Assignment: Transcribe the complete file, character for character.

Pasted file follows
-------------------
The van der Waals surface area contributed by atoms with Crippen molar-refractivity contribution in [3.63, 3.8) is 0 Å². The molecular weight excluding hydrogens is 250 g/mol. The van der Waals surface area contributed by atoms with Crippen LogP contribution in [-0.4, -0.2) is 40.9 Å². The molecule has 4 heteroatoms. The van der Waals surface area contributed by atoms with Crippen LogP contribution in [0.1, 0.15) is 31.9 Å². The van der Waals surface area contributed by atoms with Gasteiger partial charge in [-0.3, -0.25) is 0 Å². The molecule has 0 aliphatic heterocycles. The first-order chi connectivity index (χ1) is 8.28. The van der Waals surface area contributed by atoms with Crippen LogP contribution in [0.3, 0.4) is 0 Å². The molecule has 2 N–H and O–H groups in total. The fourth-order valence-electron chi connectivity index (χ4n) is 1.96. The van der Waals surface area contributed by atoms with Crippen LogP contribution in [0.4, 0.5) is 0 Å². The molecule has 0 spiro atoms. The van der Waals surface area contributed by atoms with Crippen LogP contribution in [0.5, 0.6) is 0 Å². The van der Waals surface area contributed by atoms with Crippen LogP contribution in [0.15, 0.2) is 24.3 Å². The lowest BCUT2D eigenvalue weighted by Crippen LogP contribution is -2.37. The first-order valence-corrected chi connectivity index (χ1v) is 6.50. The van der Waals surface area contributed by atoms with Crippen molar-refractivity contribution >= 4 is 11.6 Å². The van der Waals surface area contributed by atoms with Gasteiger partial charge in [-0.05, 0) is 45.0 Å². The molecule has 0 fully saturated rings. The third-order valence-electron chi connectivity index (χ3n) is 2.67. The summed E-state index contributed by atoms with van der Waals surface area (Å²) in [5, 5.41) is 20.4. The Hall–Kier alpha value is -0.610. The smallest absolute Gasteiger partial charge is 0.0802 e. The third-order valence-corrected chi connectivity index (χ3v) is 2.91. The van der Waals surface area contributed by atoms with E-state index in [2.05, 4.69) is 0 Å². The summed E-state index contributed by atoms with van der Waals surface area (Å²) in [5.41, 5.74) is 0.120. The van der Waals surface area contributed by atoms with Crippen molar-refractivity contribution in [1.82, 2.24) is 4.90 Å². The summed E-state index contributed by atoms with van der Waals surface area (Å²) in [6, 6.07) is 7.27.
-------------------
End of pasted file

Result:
The van der Waals surface area contributed by atoms with Crippen molar-refractivity contribution in [3.63, 3.8) is 0 Å². The molecular weight excluding hydrogens is 250 g/mol. The van der Waals surface area contributed by atoms with Crippen LogP contribution in [-0.4, -0.2) is 40.9 Å². The molecule has 4 heteroatoms. The van der Waals surface area contributed by atoms with Crippen LogP contribution in [0.1, 0.15) is 31.9 Å². The van der Waals surface area contributed by atoms with Gasteiger partial charge in [-0.3, -0.25) is 0 Å². The molecule has 0 aliphatic heterocycles. The first-order chi connectivity index (χ1) is 8.28. The van der Waals surface area contributed by atoms with Crippen LogP contribution in [0.3, 0.4) is 0 Å². The molecule has 2 N–H and O–H groups in total. The fourth-order valence-electron chi connectivity index (χ4n) is 1.96. The van der Waals surface area contributed by atoms with Crippen LogP contribution in [0.4, 0.5) is 0 Å². The molecule has 0 spiro atoms. The van der Waals surface area contributed by atoms with Crippen LogP contribution in [0.5, 0.6) is 0 Å². The van der Waals surface area contributed by atoms with Crippen LogP contribution in [0.15, 0.2) is 24.3 Å². The lowest BCUT2D eigenvalue weighted by Crippen LogP contribution is -2.37. The first-order valence-corrected chi connectivity index (χ1v) is 6.50. The van der Waals surface area contributed by atoms with Crippen molar-refractivity contribution >= 4 is 11.6 Å². The van der Waals surface area contributed by atoms with Gasteiger partial charge in [-0.05, 0) is 45.0 Å². The molecule has 0 fully saturated rings. The third-order valence-electron chi connectivity index (χ3n) is 2.67. The summed E-state index contributed by atoms with van der Waals surface area (Å²) in [5, 5.41) is 20.4. The Hall–Kier alpha value is -0.610. The smallest absolute Gasteiger partial charge is 0.0802 e. The third-order valence-corrected chi connectivity index (χ3v) is 2.91. The van der Waals surface area contributed by atoms with E-state index in [2.05, 4.69) is 0 Å². The summed E-state index contributed by atoms with van der Waals surface area (Å²) in [5.41, 5.74) is 0.120. The van der Waals surface area contributed by atoms with Crippen molar-refractivity contribution in [1.82, 2.24) is 4.90 Å². The summed E-state index contributed by atoms with van der Waals surface area (Å²) in [6, 6.07) is 7.27.